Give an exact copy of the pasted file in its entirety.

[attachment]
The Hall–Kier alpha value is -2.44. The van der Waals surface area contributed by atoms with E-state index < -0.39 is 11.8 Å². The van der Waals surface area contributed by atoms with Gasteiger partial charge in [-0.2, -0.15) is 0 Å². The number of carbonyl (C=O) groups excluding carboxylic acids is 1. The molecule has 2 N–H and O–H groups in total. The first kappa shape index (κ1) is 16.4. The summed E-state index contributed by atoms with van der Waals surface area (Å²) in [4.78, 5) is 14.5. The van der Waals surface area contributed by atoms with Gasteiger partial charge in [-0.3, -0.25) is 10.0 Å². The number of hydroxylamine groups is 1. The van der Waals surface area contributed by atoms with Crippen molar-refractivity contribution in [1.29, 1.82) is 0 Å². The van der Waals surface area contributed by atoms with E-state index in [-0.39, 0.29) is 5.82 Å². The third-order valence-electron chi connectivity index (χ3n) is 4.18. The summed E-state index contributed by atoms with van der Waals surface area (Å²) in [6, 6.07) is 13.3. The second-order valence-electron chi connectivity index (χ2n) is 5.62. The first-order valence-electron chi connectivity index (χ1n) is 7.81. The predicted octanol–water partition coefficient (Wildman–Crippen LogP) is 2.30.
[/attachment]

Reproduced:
The Hall–Kier alpha value is -2.44. The van der Waals surface area contributed by atoms with E-state index < -0.39 is 11.8 Å². The van der Waals surface area contributed by atoms with Gasteiger partial charge in [-0.2, -0.15) is 0 Å². The number of carbonyl (C=O) groups excluding carboxylic acids is 1. The molecule has 2 N–H and O–H groups in total. The first kappa shape index (κ1) is 16.4. The summed E-state index contributed by atoms with van der Waals surface area (Å²) in [4.78, 5) is 14.5. The van der Waals surface area contributed by atoms with Gasteiger partial charge in [-0.3, -0.25) is 10.0 Å². The number of hydroxylamine groups is 1. The van der Waals surface area contributed by atoms with Crippen molar-refractivity contribution in [1.29, 1.82) is 0 Å². The van der Waals surface area contributed by atoms with E-state index in [-0.39, 0.29) is 5.82 Å². The third-order valence-electron chi connectivity index (χ3n) is 4.18. The summed E-state index contributed by atoms with van der Waals surface area (Å²) in [6, 6.07) is 13.3. The second-order valence-electron chi connectivity index (χ2n) is 5.62. The first-order valence-electron chi connectivity index (χ1n) is 7.81. The predicted octanol–water partition coefficient (Wildman–Crippen LogP) is 2.30.